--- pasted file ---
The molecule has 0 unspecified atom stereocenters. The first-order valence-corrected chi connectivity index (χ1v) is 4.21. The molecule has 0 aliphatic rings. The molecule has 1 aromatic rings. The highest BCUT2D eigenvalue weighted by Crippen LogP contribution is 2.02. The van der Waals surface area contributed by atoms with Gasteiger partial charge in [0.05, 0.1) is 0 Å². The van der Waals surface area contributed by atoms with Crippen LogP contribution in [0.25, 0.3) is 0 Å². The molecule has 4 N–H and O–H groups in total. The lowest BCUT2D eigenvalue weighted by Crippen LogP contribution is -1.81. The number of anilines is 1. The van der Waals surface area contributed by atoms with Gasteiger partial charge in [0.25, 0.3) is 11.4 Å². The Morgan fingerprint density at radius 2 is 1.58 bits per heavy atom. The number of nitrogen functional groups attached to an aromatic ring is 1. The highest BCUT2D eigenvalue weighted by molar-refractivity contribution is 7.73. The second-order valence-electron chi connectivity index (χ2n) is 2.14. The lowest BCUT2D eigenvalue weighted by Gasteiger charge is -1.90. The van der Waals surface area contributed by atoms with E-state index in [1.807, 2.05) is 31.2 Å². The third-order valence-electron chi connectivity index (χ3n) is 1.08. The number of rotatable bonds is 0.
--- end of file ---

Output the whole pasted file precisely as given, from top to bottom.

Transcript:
The molecule has 0 unspecified atom stereocenters. The first-order valence-corrected chi connectivity index (χ1v) is 4.21. The molecule has 0 aliphatic rings. The molecule has 1 aromatic rings. The highest BCUT2D eigenvalue weighted by Crippen LogP contribution is 2.02. The van der Waals surface area contributed by atoms with Gasteiger partial charge in [0.05, 0.1) is 0 Å². The van der Waals surface area contributed by atoms with Crippen LogP contribution in [0.25, 0.3) is 0 Å². The molecule has 4 N–H and O–H groups in total. The lowest BCUT2D eigenvalue weighted by Crippen LogP contribution is -1.81. The number of anilines is 1. The van der Waals surface area contributed by atoms with Gasteiger partial charge in [0.25, 0.3) is 11.4 Å². The Morgan fingerprint density at radius 2 is 1.58 bits per heavy atom. The number of nitrogen functional groups attached to an aromatic ring is 1. The highest BCUT2D eigenvalue weighted by molar-refractivity contribution is 7.73. The second-order valence-electron chi connectivity index (χ2n) is 2.14. The lowest BCUT2D eigenvalue weighted by Gasteiger charge is -1.90. The van der Waals surface area contributed by atoms with E-state index in [1.807, 2.05) is 31.2 Å². The third-order valence-electron chi connectivity index (χ3n) is 1.08. The number of rotatable bonds is 0.